by Gary Mount

When I was a boy growing up on my father’s farm on Route 1 in West Windsor, I was proud that we were “fruit growers”. I wouldn’t even think of us as “farmers”. (This distinction is prevalent throughout the fruit growing world today — at least in the minds of the fruit growers.)

My father had many friends who grew potatoes in the Cranbury-Plainsboro area, but they were “farmers”. Each year he would invite his friends to come over on Thanksgiving morning  and hunt on our farm, which was 350 acres between Route 1 and the Delaware-Raritan Canal. After hunting, my mother would serve breakfast to all–maybe 15 to 20 men. It was exciting — my brother Lee and I would go along with bows and arrows that we had made from apple tree shoots called suckers. The pheasants and rabbits were quite safe from us, but we loved being allowed to go. And — the guests were farmers; we were fruit growers. (My brother and I did better with the breakfast than the hunting.)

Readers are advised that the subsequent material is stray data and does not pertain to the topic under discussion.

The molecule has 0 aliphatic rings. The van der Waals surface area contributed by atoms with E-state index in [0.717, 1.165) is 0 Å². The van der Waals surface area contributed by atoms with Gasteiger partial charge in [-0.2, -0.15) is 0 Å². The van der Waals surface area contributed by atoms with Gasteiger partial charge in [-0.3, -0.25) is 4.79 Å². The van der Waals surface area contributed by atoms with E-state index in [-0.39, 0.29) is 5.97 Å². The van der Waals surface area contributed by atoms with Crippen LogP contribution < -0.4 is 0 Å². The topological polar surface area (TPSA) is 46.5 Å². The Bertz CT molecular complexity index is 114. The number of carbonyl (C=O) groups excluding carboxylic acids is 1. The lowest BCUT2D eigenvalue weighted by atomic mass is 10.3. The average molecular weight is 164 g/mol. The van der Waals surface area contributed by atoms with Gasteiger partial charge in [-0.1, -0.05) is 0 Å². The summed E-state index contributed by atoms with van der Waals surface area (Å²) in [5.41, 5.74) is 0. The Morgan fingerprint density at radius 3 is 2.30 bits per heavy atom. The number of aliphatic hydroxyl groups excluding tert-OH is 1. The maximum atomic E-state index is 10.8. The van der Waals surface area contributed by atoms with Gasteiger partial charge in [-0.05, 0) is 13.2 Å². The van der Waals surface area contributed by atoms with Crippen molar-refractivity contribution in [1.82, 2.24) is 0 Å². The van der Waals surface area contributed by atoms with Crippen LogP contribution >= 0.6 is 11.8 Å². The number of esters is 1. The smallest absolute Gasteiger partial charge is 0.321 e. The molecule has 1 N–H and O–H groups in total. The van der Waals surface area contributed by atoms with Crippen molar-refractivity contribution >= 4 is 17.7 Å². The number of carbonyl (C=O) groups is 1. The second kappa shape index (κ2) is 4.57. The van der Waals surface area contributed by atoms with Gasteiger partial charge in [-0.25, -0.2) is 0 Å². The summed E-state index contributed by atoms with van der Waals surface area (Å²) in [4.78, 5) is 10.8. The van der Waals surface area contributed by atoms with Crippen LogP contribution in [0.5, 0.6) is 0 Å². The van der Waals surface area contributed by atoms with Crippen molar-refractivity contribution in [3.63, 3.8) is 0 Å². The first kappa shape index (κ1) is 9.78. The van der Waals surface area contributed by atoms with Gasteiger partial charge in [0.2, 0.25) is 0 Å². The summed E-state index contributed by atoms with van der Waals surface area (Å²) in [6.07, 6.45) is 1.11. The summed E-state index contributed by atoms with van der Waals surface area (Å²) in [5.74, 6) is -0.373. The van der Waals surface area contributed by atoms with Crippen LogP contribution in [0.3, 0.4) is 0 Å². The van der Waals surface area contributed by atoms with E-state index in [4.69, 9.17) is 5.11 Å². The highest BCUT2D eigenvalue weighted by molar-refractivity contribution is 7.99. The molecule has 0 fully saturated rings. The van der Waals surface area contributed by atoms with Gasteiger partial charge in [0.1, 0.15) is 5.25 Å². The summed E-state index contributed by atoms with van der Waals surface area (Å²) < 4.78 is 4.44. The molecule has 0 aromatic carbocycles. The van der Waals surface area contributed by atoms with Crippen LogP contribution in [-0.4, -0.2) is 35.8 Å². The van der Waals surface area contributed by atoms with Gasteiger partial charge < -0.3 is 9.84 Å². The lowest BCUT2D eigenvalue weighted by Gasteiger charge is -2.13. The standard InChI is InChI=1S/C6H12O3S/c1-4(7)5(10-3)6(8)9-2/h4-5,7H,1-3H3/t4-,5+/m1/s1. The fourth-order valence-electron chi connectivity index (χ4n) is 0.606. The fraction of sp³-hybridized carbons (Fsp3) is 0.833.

Times have changed. I don’t hunt anymore, and I have become a farmer. I grow lots of fruit, but included in the 36 crops at Terhune Orchards are many types of vegetables, including potatoes. I have been growing them for about four years. One of the things that I like about them is the great variety of types: Large, small, extra small, round, and oblong; white, red, blue, rose, and yellow skin; and white, blue, yellow and purple flesh (the interior). Add many different tastes to all these, and you start to have an interesting crop.

I must say that I got a bit over-enthusiastic this year with all the types, and planted about 18 different ones. I also planted a lot of each — so much so that now that it is time to pick my beloved apples, many of my apple bins are filled with potatoes! I can’t believe it! So much for the fruit grower-farmer dichotomy. I am now encouraged by wife Pam to be less enthusiastic next year (“We don’t have room in the farm store for all those potatoes!”) But we are enjoying them for dinner — the different flavors, textures, and appearances are a great treat to the taste buds of this fruit grower/farmer. And, my first seed catalogs for next year’s planting are now arriving. There are some new types that I would like to try.